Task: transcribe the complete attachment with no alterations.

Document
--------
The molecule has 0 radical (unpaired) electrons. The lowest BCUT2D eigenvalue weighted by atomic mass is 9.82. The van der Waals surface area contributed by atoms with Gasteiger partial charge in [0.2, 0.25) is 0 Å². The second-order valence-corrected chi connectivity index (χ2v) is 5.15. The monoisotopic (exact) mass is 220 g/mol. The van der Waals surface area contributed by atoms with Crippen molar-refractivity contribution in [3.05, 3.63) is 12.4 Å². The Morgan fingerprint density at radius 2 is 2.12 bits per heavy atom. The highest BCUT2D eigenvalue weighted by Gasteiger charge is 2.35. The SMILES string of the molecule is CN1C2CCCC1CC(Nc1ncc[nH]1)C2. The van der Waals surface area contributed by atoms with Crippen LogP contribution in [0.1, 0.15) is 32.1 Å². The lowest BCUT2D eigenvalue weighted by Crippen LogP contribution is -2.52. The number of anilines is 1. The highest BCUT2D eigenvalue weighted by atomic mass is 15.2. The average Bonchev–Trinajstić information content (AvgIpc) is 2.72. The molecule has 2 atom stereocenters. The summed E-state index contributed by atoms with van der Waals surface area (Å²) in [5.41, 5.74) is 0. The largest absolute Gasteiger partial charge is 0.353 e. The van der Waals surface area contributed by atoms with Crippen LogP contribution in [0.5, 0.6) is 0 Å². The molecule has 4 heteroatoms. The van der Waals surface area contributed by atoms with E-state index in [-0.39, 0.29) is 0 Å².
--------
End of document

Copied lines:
The molecule has 0 radical (unpaired) electrons. The lowest BCUT2D eigenvalue weighted by atomic mass is 9.82. The van der Waals surface area contributed by atoms with Gasteiger partial charge in [0.2, 0.25) is 0 Å². The second-order valence-corrected chi connectivity index (χ2v) is 5.15. The monoisotopic (exact) mass is 220 g/mol. The van der Waals surface area contributed by atoms with Crippen molar-refractivity contribution in [3.05, 3.63) is 12.4 Å². The Morgan fingerprint density at radius 2 is 2.12 bits per heavy atom. The highest BCUT2D eigenvalue weighted by Gasteiger charge is 2.35. The SMILES string of the molecule is CN1C2CCCC1CC(Nc1ncc[nH]1)C2. The van der Waals surface area contributed by atoms with Crippen LogP contribution in [0.1, 0.15) is 32.1 Å². The lowest BCUT2D eigenvalue weighted by Crippen LogP contribution is -2.52. The number of anilines is 1. The highest BCUT2D eigenvalue weighted by atomic mass is 15.2. The average Bonchev–Trinajstić information content (AvgIpc) is 2.72. The molecule has 2 atom stereocenters. The summed E-state index contributed by atoms with van der Waals surface area (Å²) in [5.41, 5.74) is 0. The largest absolute Gasteiger partial charge is 0.353 e. The van der Waals surface area contributed by atoms with Crippen LogP contribution in [0.5, 0.6) is 0 Å². The molecule has 4 heteroatoms. The van der Waals surface area contributed by atoms with E-state index in [-0.39, 0.29) is 0 Å².